An article in the current (online) New Yorker, “Why the leadership industry rules,” Joshua Rothman discusses the concept of a leader. He refers, at one point, to the Personal Memoirs of Ulysses S. Grant, in which Grant tells a story of himself as a recently commissioned colonel in the Union’s volunteer army. Approaching the presumed location of an enemy camp, Grant related how, “‘My heart kept getting higher and higher, until it felt to me as though it was in my throat.’ When the camp comes into view, however, it’s deserted—the other commander, Grant surmises, ‘had been as much afraid of me as I had been of him.’” Here, as well in most of his biographies, this anecdote is used to demonstrate one of General Grant’s supposed strengths. As Grant commented about the enemy commander, “I never forgot that he had as much reason to fear my forces as I had his. The lesson was valuable.”
His ardent defender, Horace Porter, used an episode in the Overland Campaign to basically reiterate this lesson. Late on May 6th—one day after being strategically surprised in the confines of the Wilderness by Lee’s Army of Northern Virginia—Grant had his right flank crushed by Jubal Early’s surprise attack, which sent scared Union officers running back to headquarters. Allegedly, the General admonished them (according to the less-than-reliable Porter): “Oh, I am heartily tired of hearing about what Lee is going to do. Some of you always seem to think he is suddenly going to turn a double somersault, and land in our rear and on both of our flanks at the same time. Go back to your command, and try to think what we are going to do ourselves, instead of what Lee is going to do.”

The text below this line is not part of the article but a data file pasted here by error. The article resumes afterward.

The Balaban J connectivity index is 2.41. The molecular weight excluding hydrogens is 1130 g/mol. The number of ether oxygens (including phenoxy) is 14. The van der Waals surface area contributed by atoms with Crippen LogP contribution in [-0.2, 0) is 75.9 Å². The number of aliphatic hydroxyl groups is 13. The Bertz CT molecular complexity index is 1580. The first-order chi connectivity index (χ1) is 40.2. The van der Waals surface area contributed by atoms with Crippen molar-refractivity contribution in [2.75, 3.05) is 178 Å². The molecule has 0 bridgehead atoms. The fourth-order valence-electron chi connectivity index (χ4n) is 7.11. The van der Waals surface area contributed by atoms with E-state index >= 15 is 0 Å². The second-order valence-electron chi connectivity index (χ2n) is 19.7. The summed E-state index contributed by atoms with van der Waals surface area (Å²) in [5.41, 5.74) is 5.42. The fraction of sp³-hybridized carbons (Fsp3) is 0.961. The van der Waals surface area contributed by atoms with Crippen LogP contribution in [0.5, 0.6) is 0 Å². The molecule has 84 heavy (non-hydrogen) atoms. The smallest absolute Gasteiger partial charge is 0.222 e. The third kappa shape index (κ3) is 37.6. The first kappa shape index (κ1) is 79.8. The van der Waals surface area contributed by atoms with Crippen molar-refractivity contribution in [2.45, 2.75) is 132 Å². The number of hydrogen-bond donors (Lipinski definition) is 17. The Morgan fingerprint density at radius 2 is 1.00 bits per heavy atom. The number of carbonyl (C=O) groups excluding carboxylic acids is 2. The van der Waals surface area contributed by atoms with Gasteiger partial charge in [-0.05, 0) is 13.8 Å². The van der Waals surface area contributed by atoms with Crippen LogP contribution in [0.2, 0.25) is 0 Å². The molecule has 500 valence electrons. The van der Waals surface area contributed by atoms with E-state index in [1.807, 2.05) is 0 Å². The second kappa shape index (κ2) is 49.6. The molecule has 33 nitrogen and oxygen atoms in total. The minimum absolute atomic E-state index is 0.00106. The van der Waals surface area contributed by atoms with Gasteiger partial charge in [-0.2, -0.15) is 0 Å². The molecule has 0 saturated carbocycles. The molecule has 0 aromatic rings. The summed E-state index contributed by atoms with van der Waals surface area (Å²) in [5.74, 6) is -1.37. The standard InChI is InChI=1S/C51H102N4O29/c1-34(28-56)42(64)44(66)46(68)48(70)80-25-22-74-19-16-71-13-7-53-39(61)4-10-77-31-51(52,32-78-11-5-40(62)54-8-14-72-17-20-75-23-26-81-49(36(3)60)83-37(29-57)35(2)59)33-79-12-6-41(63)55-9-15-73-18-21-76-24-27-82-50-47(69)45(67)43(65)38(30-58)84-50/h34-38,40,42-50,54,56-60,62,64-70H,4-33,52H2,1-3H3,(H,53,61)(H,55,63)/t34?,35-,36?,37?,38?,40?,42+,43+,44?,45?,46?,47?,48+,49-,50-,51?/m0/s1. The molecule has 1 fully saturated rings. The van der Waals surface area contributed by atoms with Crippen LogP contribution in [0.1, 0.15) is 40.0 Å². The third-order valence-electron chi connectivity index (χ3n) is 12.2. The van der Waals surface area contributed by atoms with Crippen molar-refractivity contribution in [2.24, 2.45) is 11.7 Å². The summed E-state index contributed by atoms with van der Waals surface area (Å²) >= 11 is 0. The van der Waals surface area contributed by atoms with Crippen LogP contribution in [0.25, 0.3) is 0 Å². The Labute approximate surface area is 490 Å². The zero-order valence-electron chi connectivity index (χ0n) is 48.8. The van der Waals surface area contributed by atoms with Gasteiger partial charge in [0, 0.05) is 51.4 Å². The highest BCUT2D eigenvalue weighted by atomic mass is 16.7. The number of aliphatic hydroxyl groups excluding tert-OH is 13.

Rarely, however, do his biographers emphasize how General Grant’s overconfidence led to his being repeatedly surprised by the Confederates. Shortly after the incident described in the Memoirs, surprise counterattacks at Belmont and at Fort Donelson punished his men. But the worst example of all was his almost complete lack of preparations and intelligence at Shiloh, despite the presence of a superior Confederate force at Corinth, one good day’s march away. Grant’s massive blunder is usually minimized as much as possible.
But the anecdote about approaching the enemy’s vacant camp is still repeated as a lesson in the art of war. Somehow, this defect as a leader has been turned into a positive virtue for U.S. Grant.